Knowledge Center
Knowledge Center


The cloud is a collection of servers that run Internet software you can use on your device or computer.


A cloud service accesses computing time and storage from a collection of servers in various locations that run Internet software you can use on your device or computer. The software is not local but in data center somewhere, maybe across several data centers. Software as a service (SaaS) is a common name of this type of relationship where software is provided via the Internet and not locally. Your data is also stored in the data center or may be access your device or computer’s memory for some of the storage. The cloud allows customers to access or share the computing resources and use them only when needed, taking advantage of the thousands of servers that would be available in the cloud. Even nascent quantum computers are available now via the cloud.

The cloud also makes a subscription model possible for software compared with owning the software license outright to a particular version of software, which means the software you use is likely the latest version. To set up a subscription, the user contacts the cloud provider and then configures the local computers or servers to work to work with the service.

Commonly used cloud services are Google Cloud, Amazon’s AWS (Amazon Web Services), Microsoft Azure, Alibaba, The cloud is used in consumer and enterprise environments and is now increasingly being used for chip design. Part of the issue is doing chip design work on a local PC workstation that is underpowered is difficult.

Cadence Design Systems writes: “Cloud-based electronics design has been slow in coming. While software as a service (SaaS) solutions have long served other business applications, SoC and ASIC online design has lagged due to security concerns and the difficulty of taking complex electronic design automation (EDA) flows to the cloud. With transistor counts for today’s ICs numbering in the tens of billions, and electronic design demands routinely surpassing the capacity of company data centers, the electronics industry must rethink the traditional model of company-owned data centers and embrace a future where simulation, signoff analyses, and the myriad other tasks involved in SoC design and verification are done in the cloud.” Cadence, Synopsys and Mentor offer EDA services and software on the cloud.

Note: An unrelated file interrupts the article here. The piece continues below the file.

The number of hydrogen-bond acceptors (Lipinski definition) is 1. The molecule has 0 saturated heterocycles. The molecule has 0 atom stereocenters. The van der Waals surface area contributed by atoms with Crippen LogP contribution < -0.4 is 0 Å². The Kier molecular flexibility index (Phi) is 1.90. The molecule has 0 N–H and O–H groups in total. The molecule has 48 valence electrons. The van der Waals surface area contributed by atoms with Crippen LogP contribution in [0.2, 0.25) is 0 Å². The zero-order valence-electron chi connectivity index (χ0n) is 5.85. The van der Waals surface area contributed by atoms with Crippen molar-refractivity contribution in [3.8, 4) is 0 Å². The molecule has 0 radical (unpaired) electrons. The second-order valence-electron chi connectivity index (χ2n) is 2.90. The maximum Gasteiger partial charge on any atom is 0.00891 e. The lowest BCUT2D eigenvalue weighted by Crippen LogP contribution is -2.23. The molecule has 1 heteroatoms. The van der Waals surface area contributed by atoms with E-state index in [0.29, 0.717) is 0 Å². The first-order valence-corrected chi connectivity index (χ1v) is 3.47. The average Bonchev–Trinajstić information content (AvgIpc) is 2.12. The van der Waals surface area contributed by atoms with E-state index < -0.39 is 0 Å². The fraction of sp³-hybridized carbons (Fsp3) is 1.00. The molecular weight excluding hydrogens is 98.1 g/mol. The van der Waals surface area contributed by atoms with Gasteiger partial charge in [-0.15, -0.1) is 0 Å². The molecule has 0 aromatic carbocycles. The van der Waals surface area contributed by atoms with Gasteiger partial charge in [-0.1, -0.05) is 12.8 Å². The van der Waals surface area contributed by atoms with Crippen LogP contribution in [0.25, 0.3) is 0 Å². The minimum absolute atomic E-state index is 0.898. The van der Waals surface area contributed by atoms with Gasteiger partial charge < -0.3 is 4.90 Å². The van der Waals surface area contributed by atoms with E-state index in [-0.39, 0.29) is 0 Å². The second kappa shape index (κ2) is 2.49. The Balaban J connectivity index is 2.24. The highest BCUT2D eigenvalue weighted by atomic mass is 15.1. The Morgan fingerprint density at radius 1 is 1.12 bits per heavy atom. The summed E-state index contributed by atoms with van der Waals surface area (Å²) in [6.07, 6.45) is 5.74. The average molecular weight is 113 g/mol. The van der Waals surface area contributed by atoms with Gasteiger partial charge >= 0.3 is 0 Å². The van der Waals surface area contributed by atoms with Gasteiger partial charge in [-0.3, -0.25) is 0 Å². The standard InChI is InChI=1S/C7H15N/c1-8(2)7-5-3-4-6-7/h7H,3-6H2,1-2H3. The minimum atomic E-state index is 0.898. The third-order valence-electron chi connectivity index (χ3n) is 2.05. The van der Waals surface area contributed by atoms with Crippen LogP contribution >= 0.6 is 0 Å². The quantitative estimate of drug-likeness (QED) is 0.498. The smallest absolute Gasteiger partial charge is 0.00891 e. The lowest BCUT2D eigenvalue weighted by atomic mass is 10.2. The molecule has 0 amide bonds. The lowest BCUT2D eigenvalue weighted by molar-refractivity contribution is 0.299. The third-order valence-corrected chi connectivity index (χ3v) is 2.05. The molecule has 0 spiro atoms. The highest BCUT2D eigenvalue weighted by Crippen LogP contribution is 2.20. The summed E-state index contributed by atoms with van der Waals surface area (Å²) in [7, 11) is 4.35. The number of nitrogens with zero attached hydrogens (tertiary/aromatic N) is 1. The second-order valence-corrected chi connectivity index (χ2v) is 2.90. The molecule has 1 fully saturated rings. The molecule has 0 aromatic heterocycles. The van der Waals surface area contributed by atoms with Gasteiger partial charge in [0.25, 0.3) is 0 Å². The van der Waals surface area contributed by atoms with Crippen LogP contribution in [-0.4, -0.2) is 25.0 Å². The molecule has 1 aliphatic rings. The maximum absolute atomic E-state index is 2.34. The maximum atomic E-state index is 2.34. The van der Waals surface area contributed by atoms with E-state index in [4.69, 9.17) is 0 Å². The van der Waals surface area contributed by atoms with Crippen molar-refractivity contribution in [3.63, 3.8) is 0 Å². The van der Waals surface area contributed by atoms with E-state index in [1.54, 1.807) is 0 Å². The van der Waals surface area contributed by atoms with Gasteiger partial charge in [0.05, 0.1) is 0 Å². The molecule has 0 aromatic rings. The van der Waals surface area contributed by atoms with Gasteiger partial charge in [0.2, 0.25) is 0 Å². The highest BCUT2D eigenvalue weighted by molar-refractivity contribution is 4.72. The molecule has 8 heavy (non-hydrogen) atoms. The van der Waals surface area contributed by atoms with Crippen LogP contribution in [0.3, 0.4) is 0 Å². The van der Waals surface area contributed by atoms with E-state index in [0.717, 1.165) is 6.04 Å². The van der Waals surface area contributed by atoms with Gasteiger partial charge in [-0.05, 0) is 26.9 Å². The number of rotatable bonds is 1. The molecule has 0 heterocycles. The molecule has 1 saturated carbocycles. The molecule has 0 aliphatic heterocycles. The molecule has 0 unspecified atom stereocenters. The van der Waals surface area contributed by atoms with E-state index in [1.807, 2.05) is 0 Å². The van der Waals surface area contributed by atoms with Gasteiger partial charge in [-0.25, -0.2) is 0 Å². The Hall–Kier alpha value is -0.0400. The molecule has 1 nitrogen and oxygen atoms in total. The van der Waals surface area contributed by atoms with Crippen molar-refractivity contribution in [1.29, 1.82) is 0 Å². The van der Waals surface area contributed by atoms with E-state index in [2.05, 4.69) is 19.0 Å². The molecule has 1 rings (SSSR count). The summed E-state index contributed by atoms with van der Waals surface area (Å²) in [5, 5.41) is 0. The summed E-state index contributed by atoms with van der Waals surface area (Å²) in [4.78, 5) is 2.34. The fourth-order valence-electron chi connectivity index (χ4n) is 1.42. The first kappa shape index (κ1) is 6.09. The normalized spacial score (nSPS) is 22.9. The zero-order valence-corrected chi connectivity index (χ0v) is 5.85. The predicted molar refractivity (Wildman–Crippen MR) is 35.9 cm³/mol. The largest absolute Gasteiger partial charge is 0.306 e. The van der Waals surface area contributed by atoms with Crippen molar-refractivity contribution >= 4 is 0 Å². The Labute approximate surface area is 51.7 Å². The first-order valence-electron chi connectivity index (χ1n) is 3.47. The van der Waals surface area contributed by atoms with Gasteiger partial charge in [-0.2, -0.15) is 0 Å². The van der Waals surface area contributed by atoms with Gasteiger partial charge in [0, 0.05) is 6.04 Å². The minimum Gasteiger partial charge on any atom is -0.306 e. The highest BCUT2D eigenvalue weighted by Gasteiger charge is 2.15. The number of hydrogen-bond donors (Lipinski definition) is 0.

Different clouds for different needs
“It has taken a while for the design community to embrace the ‘cloud’ as some of the needs and concerns of design teams are different.,” writes ClioSoft‘s Ranjit Adhikary. “Cloud vendors have recognized this untapped market and are now addressing the needs of design teams, such as shared storage, and are actively courting semiconductor vendors. As semiconductors companies have become more comfortable with the security provided by the cloud vendors, there has been a significant increase in interest in adding the cloud into the design IT infrastructure.”

Different types of clouds exist: a hybrid cloud mixes internal enterprise servers with cloud servers from a cloud service. A public cloud option means a public cloud service such as AWS. A private cloud means all internal servers in an on-premise cloud environment and accessing any remote servers in company owned data centers. The perceived security levels may vary by configuration.

“Design teams have recognized the value of using the cloud exclusively or to augment their existing infrastructure during peak times,” says Adhikary.

As Mentor, A Siemens Business, explains:  “Cloud-to-device integration is a key Internet of Things enabler. Depending upon the IoT use case, there is a great variety of choices, topologies, and configurations a developer may have to work with when connecting multiple devices to the cloud. A cloud can be public, private, or hybrid. It may only need a single connection to a device in order to perform telemetry functions, or it may need tighter integration with other devices to provide device management, firmware updates, or advanced diagnostics and debug functions. The device may be connected with the cloud directly over the public Internet or it can use a gateway to enable cloud integration.

“Gateways (or edge devices) not only aggregate and consolidate connectivity, but also enable rich compute and storage capabilities at the edge to minimize connectivity costs and decrease latency.  Gateways can also improve response time for time-critical IoT use cases,” says Mentor, which provides runtime solutions and complementary tools to help customers to work within all of these scenarios.*

*Mentor, Synopsys, Cliosoft and Cadence provided content for this definition.